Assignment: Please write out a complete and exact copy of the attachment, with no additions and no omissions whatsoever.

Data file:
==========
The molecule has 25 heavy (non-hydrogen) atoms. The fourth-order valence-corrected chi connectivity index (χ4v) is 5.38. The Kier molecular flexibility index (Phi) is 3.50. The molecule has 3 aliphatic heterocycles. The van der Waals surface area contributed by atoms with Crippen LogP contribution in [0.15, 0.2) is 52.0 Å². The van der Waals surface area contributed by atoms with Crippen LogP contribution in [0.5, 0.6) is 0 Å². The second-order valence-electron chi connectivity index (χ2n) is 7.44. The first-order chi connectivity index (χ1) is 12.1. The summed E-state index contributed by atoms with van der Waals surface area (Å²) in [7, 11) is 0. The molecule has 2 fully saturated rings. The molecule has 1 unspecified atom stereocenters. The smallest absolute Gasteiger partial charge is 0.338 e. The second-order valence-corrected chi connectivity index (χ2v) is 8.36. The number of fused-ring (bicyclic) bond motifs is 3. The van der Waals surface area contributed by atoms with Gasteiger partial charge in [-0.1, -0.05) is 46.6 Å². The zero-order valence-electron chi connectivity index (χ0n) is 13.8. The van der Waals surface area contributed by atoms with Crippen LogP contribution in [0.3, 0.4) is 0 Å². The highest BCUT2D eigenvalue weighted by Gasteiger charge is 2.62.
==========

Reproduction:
The molecule has 25 heavy (non-hydrogen) atoms. The fourth-order valence-corrected chi connectivity index (χ4v) is 5.38. The Kier molecular flexibility index (Phi) is 3.50. The molecule has 3 aliphatic heterocycles. The van der Waals surface area contributed by atoms with Crippen LogP contribution in [0.15, 0.2) is 52.0 Å². The van der Waals surface area contributed by atoms with Crippen LogP contribution in [0.5, 0.6) is 0 Å². The second-order valence-electron chi connectivity index (χ2n) is 7.44. The first-order chi connectivity index (χ1) is 12.1. The summed E-state index contributed by atoms with van der Waals surface area (Å²) in [7, 11) is 0. The molecule has 2 fully saturated rings. The molecule has 1 unspecified atom stereocenters. The smallest absolute Gasteiger partial charge is 0.338 e. The second-order valence-corrected chi connectivity index (χ2v) is 8.36. The number of fused-ring (bicyclic) bond motifs is 3. The van der Waals surface area contributed by atoms with Gasteiger partial charge in [-0.1, -0.05) is 46.6 Å². The zero-order valence-electron chi connectivity index (χ0n) is 13.8. The van der Waals surface area contributed by atoms with Crippen LogP contribution in [0.3, 0.4) is 0 Å². The highest BCUT2D eigenvalue weighted by Gasteiger charge is 2.62.